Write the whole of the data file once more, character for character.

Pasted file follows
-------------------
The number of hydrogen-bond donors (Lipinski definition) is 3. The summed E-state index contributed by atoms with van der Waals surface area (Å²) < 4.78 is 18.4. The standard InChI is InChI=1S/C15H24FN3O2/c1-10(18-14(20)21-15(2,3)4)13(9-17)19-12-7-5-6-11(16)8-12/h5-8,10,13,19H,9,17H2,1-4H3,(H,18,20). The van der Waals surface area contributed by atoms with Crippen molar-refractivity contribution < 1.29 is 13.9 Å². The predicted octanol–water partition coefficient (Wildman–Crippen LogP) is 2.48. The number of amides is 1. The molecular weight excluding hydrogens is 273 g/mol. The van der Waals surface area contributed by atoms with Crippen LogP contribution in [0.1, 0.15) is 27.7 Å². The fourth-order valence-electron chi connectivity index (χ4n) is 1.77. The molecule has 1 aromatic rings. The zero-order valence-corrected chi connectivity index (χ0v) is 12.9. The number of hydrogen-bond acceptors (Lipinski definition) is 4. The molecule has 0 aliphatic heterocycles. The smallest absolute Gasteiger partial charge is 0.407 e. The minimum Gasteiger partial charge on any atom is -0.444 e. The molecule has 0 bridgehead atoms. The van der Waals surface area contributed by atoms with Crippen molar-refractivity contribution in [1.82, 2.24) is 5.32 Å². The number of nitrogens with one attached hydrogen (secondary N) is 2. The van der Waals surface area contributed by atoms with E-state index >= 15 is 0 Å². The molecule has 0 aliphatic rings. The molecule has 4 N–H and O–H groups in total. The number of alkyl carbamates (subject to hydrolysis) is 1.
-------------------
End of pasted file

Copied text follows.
The number of hydrogen-bond donors (Lipinski definition) is 3. The summed E-state index contributed by atoms with van der Waals surface area (Å²) < 4.78 is 18.4. The standard InChI is InChI=1S/C15H24FN3O2/c1-10(18-14(20)21-15(2,3)4)13(9-17)19-12-7-5-6-11(16)8-12/h5-8,10,13,19H,9,17H2,1-4H3,(H,18,20). The van der Waals surface area contributed by atoms with Crippen molar-refractivity contribution < 1.29 is 13.9 Å². The predicted octanol–water partition coefficient (Wildman–Crippen LogP) is 2.48. The number of amides is 1. The molecular weight excluding hydrogens is 273 g/mol. The van der Waals surface area contributed by atoms with Crippen LogP contribution in [0.1, 0.15) is 27.7 Å². The fourth-order valence-electron chi connectivity index (χ4n) is 1.77. The molecule has 1 aromatic rings. The zero-order valence-corrected chi connectivity index (χ0v) is 12.9. The number of hydrogen-bond acceptors (Lipinski definition) is 4. The molecule has 0 aliphatic heterocycles. The smallest absolute Gasteiger partial charge is 0.407 e. The minimum Gasteiger partial charge on any atom is -0.444 e. The molecule has 0 bridgehead atoms. The van der Waals surface area contributed by atoms with Crippen molar-refractivity contribution in [1.82, 2.24) is 5.32 Å². The number of nitrogens with one attached hydrogen (secondary N) is 2. The van der Waals surface area contributed by atoms with E-state index >= 15 is 0 Å². The molecule has 0 aliphatic rings. The molecule has 4 N–H and O–H groups in total. The number of alkyl carbamates (subject to hydrolysis) is 1.